NYC’s driving to work mode share is 29%, not 50%, with the car commutes disproportionately in trips with inconvenient transit. The rate isn’t out of line with any large European city, though of the course the suburbs are much lower. Alon Levy made all the comments I could make on the usefulness of mode share better than I could.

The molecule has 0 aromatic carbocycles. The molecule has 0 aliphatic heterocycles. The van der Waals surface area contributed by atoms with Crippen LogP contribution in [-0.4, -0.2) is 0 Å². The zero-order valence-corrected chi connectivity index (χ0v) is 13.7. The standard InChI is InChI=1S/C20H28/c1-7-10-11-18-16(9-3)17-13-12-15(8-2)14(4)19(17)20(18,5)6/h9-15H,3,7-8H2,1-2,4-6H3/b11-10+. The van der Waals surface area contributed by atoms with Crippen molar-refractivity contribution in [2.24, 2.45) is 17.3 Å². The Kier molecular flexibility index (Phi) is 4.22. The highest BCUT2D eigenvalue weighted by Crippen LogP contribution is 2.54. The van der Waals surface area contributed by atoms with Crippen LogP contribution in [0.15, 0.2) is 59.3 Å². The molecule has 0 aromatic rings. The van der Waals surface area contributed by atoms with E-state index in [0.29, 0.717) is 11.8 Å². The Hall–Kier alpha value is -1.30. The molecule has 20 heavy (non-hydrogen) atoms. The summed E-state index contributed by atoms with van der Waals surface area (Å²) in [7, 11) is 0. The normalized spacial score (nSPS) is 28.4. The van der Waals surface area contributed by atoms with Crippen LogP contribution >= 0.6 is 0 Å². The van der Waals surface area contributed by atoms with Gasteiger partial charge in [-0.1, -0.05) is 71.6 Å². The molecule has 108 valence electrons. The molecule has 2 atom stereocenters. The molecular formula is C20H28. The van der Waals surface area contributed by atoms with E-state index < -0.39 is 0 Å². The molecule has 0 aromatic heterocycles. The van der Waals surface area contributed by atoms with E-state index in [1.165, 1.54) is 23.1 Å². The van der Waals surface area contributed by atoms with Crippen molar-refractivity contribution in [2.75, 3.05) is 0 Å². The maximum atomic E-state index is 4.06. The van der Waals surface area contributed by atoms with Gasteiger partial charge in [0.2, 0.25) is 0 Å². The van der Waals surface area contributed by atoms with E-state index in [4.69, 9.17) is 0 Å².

1. Though, I do agree there are some drawbacks of mode share.Take (using a NYC example, there’s probably something similar in the Chicago metro, but maybe a little less extreme) the railroad suburb Scarsdale, in southern Westchester. Transit mode share: 38%, fairly high though lower than most of NYC. Median Household Income: $250k/year. Almost all the transit usage is people using MetroNorth, mainly to well paying Manhattan jobs. It might be easy for many locals not to use a car to work, but for local job commutes not to Manhattan (possibly also not toWhite Plains, a suburban job center on the same train line) the transit isn’t all that good, though not horrible for American suburban standards (one bus line that goes east-west at hourly frequencies, another slow north-south bus every 15 minutes, and two circulators that loop around town to connect to the train, maybe to help lower parking demand). Ditto for many local errands, a spot on the edge of the outer boroughs there’d be more in walking distance and more comprehensive local transit. Of course, for those working in Manhattan they need thier car as much (doubt there’s many carless adults at that income). I did have a friend from college who lived in Scarsdale for a few years without a car, she lived with relatives (mainly to save in housing costs) in walking distance from the train station.